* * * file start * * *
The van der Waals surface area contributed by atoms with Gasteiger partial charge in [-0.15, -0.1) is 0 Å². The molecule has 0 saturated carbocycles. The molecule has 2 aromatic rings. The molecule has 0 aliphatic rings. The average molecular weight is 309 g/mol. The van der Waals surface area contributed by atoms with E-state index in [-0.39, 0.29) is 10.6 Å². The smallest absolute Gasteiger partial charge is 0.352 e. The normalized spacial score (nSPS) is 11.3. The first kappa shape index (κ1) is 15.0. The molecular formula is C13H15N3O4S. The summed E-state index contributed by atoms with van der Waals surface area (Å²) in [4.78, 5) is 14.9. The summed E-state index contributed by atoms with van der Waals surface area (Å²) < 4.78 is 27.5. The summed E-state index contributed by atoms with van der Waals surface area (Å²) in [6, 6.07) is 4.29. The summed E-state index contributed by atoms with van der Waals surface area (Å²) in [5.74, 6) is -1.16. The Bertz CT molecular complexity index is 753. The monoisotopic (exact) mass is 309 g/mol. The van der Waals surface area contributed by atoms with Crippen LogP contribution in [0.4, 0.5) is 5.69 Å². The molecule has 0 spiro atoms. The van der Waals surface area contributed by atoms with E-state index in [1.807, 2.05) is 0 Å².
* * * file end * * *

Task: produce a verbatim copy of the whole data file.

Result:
The van der Waals surface area contributed by atoms with Gasteiger partial charge in [-0.15, -0.1) is 0 Å². The molecule has 0 saturated carbocycles. The molecule has 2 aromatic rings. The molecule has 0 aliphatic rings. The average molecular weight is 309 g/mol. The van der Waals surface area contributed by atoms with E-state index in [-0.39, 0.29) is 10.6 Å². The smallest absolute Gasteiger partial charge is 0.352 e. The normalized spacial score (nSPS) is 11.3. The first kappa shape index (κ1) is 15.0. The molecular formula is C13H15N3O4S. The summed E-state index contributed by atoms with van der Waals surface area (Å²) in [4.78, 5) is 14.9. The summed E-state index contributed by atoms with van der Waals surface area (Å²) < 4.78 is 27.5. The summed E-state index contributed by atoms with van der Waals surface area (Å²) in [6, 6.07) is 4.29. The summed E-state index contributed by atoms with van der Waals surface area (Å²) in [5.74, 6) is -1.16. The Bertz CT molecular complexity index is 753. The monoisotopic (exact) mass is 309 g/mol. The van der Waals surface area contributed by atoms with Crippen LogP contribution in [0.4, 0.5) is 5.69 Å². The molecule has 0 spiro atoms. The van der Waals surface area contributed by atoms with E-state index in [1.807, 2.05) is 0 Å².